Coach Tom Coughlin faced a morning like none other in his seven years as coach. His team was embroiled in a finger-pointing debate, his first-round draft choice of a year ago was making his return from two separate substance-abuse suspensions, and the Florida state attorney's office was accusing one of the Jaguars' most respected and beloved star players of having tested positive for cocaine usage.
"I'm not charged with anything. I'm shocked and disappointed that an illegal substance would be in my body," wide receiver Jimmy Smith said of the findings of a urinalysis report. "I haven't done it, didn't do it and wouldn't do it," Smith told reporters.
At 11 a.m. press conference today, the state attorney's office said Smith would not face DUI charges in connection with his Nov. 11 arrest. A breath test revealed Smith to be under the legal limit for intoxication, but the state attorney claimed Smith had tested positive for cocaine. Coughlin addressed the state's findings at the coach's noon press conference.
"Jimmy Smith came to me on Monday, Nov. 12, following the arrest and spoke to me about it. Tuesday night (Nov. 13) he told me the preliminary tests had come in and he had tested positive for cocaine. He looked me right in the eye and said, 'I do not use cocaine or any other drugs.' He and his representatives are investigating further to see why his test results are positive," Coughlin told reporters.
Though Smith will not be criminally prosecuted, he faces two serious repercussions from the state attorney's announcement:
• He will be entered into the NFL's substance abuse program.
• His image in the community will suffer.
"That was his initial thought to me, that he's worked hard to establish his reputation in this community; that his name would be tarnished," Coughlin added. "I'm going to believe Jimmy Smith and support him."
"This is a person I've had a long relationship with. He looks me in the eye and I'm going to believe him," the coach added.
Smith's teammates came to his defense.
"Don't believe it; won't believe it," wide receiver mate Keenan McCardell said. "Funny sources," he added.
"It's terrible. People shouldn't be able to do that when it's not true. Some people just like to bring people down. They enjoy it," McCardell said.
"Jimmy told me he did not take that and I believe him," quarterback Mark Brunell said.
Meanwhile, R. Jay Soward became eligible today to re-join the Jaguars' active roster, after having spent the first 10 weeks of the regular season serving four and six-week substance-abuse suspensions. The NFL will allow the Jaguars a one-week roster exemption for Soward, but Coughlin said he wasn't sure if he would use it.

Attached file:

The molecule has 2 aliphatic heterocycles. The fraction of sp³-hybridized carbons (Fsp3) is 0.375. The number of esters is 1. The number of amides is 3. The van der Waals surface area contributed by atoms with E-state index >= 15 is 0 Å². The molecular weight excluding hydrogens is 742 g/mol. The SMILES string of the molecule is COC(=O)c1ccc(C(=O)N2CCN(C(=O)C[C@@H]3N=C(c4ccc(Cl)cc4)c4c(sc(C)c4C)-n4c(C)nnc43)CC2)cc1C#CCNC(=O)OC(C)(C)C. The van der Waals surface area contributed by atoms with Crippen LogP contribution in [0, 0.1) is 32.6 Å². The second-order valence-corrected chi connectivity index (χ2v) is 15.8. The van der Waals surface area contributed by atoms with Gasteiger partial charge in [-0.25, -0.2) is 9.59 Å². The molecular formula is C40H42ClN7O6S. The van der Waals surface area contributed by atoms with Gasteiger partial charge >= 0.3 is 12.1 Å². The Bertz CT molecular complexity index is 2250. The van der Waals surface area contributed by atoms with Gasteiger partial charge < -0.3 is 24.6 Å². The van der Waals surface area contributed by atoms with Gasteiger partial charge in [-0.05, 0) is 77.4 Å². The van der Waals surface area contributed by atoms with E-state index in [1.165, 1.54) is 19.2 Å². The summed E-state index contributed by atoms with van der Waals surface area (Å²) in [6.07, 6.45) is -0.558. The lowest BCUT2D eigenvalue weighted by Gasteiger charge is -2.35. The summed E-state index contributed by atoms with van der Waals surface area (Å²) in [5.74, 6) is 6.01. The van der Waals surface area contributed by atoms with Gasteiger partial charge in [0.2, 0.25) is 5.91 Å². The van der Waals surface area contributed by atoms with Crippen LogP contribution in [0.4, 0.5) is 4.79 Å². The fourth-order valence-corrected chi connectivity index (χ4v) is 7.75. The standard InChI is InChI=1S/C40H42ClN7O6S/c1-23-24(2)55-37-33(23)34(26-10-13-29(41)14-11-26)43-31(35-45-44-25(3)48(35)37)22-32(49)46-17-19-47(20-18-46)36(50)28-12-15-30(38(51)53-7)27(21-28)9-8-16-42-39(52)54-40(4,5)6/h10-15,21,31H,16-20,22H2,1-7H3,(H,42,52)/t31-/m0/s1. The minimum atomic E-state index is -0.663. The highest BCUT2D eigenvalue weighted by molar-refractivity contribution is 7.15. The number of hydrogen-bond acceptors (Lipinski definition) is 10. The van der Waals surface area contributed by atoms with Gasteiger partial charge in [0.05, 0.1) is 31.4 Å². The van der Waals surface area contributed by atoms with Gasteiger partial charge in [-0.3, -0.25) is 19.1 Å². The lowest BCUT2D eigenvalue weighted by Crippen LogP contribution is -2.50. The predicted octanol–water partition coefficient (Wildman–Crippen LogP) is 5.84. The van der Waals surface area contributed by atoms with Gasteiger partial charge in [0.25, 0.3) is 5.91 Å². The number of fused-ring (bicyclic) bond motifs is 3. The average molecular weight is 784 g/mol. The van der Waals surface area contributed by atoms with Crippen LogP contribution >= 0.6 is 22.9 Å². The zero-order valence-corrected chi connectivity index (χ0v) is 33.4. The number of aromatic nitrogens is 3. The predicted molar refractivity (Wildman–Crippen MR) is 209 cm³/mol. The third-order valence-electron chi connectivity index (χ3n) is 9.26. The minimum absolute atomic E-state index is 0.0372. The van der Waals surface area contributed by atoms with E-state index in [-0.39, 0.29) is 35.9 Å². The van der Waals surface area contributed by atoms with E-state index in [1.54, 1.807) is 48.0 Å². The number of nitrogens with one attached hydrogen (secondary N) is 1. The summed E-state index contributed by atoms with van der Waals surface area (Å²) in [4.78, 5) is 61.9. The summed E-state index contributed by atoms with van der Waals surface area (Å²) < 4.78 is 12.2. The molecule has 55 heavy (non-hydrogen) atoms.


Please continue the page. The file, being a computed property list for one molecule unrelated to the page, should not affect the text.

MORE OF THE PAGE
"I do have plans. I have a roster spot open," Coughlin said. "We have to see what kind of condition he's in. He hasn't had a ball thrown to him. He hasn't been under a punt."
This was not a normal Monday at Alltel Stadium. Less than 24 hours earlier, the Jaguars defense had allowed the Baltimore Ravens to rally from a 21-17 deficit to march 74 yards for the game-winning touchdown in the final minute and 32 seconds of the game. It was the third such catastrophic collapse in the last five weeks, and it had fingers in the locker room pointing to the scheme defensive coordinator Gary Moeller employed in the Ravens' game-winning drive.
"We'll change a little bit of that package. There's no question about that; add a little pressure," Coughlin said in acknowledging the players' complaint that the three-man-rush, zone-coverage scheme was too soft.
"From the players?" Coughlin asked sarcastically. "Whenever you don't win, whoever's in charge is going to take the blame. That's my responsibility."
Coughlin confirmed Moeller decides on what schemes to use during the game, but that Coughlin and Moeller collaborate on the defensive strategy during the week. "Right now, I'm going to keep that system," Coughlin added.
Though Coughlin attempted to be open-minded to complaints, he would not absolve players of the responsibility for executing the scheme, and he certainly took exception to Sunday's postgame finger-pointing.
"The scheme would be sound in most circles but, in our situations, it has not been successful. Perhaps, it's pressure all the way. Do you make yourself vulnerable to the big play? Sure you do," Coughlin said.
Moeller used several different rush and cover packages Sunday. On the final play in the drive, the Jaguars were in an all-out, six-man blitz to an empty Ravens backfield when quarterback Elvis Grbac found tight end Shannon Sharpe for a three-yard touchdown completion.
"I've addressed it many times about unity. I'm not going to single any individuals out. First you look at yourself," Coughlin said.